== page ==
This king clearly had an ego problem, but his most serious issue was his woeful unwillingness to truly acknowledge Who oversaw the universe. Maybe it was his seizure of Judah that led him to believe his own press. (Daniel 1:1-2) Whatever it was, he thought so much of himself he erected a statue on his behalf and told everyone that it was to be their god. (“god: an image of a deity; an idol” – dictionary.com) Anytime we are hesitant to acknowledge that only Jehovah God is worthy of our worship, we are on a slippery slope to self-destruction. When we choose to allow idolatry of any kind to find its way in our lives, we give space for anger to build its nest in our soul. We open ourselves up to defensiveness when we feel threatened by the truth that tells us we are not ultimately in control. “I won’t be formed by feelings, I hold fast to what is true. If the cross brings transformation, then I’ll be crucified with You.” (Lyrics from Christ be Magnified By Cody Carnes) When we make ourselves the center of our lives, our souls will be ever searching for peace. We will live on the verge of anger, bitterness, and hatred because nothing will satisfy us and we will live in constant fear of losing control.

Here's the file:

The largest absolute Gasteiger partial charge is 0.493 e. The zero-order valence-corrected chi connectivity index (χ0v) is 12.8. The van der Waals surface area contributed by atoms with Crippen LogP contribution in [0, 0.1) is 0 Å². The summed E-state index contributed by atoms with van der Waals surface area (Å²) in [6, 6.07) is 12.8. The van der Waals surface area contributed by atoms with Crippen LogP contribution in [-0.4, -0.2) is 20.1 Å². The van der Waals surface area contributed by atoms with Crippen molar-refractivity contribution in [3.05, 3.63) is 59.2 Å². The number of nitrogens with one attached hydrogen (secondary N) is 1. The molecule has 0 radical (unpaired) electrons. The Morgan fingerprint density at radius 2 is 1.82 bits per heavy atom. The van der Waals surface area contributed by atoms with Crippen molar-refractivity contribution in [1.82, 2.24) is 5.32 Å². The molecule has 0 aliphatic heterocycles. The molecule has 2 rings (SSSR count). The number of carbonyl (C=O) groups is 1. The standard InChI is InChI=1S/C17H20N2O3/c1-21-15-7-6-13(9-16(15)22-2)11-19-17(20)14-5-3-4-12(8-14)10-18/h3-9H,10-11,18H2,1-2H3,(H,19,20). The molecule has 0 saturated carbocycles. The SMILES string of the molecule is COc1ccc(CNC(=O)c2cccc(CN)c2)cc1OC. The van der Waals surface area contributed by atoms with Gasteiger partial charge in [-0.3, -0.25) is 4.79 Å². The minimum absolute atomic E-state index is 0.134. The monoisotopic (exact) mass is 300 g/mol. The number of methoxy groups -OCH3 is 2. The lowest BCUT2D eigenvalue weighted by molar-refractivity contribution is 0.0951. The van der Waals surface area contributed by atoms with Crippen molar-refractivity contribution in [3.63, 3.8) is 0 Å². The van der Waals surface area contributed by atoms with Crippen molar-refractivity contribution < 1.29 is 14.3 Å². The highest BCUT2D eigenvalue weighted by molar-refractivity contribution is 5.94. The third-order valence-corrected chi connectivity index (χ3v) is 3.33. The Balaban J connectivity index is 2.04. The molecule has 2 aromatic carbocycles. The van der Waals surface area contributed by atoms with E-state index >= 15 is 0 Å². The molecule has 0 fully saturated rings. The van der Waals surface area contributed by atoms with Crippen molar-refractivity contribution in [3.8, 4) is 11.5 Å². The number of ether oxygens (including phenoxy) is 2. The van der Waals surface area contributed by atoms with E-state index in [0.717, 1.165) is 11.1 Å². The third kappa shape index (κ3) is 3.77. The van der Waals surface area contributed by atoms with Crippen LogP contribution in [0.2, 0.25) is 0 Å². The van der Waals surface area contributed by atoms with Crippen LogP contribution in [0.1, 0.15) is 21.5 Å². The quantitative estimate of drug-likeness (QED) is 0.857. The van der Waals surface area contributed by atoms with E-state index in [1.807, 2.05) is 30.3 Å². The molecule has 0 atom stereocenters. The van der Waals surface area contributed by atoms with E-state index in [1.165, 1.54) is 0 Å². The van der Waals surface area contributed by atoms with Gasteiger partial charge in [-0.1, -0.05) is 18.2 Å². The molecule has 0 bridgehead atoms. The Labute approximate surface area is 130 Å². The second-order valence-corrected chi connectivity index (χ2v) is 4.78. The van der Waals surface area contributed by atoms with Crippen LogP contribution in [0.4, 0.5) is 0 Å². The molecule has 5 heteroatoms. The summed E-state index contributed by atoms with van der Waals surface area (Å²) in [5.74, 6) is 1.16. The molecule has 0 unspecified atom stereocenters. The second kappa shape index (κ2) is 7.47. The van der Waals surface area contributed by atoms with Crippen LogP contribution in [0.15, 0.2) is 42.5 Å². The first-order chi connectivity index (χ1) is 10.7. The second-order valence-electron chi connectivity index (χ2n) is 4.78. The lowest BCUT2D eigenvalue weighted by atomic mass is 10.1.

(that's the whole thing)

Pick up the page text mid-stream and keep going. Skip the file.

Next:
2) What did Shadrach, Meshach, and Abednego communicate by refusing to answer the king’s question? (
verse 16)
Nebuchadnezzar asked them, “Shadrach, Meshach, and Abednego, is it true that you don’t serve my gods or worship the gold statue I have set up?” Can you imagine the scene?! Nebuchadnezzar’s question gives us the feeling this was a litmus test for Shadrach, Meshach, and Abednego. Their answer would determine everything that came next. It is one thing to uphold God’s honor by choosing a restrictive diet or specific habit, but to confess that an action was intentional, knowing it will likely lead to an early death, is another. The apostle Peter caved when he was asked about Jesus: Is it true you follow this man? (Mark 14:66-71) I do not really blame him. It is frightening to feel all alone and not know if your confession will lead to persecution. The choice made by Shadrach, Meshach, and Abednego encourages us to trust God in both big moments and all the small choices of our everyday. We are constantly given opportunities to either bow to the will of God or cave to the pressure to sin. I am so thankful there’s grace for that! (Romans 5) Jesus forgave Peter, and He forgives us, even when we fail to give Him our complete devotion. “I Surrender All” (Hymn by Van de Venter & Weeden) should be more than words in a song. His grace is sufficient to sustain us and strengthen us. But when we do fail, His grace is sufficient. “God’s forgiveness is not about airbrushing out the negative episodes in our histories; rather, it is about actual, real grace that meets actual, real events that we regret.” (Faith in the Fog: Believing in What You Cannot See by Jeff Lucas)

3) What is the significance of the change in Nebuchadnezzar’s expression in verse 19 from his initial rage in verse 13?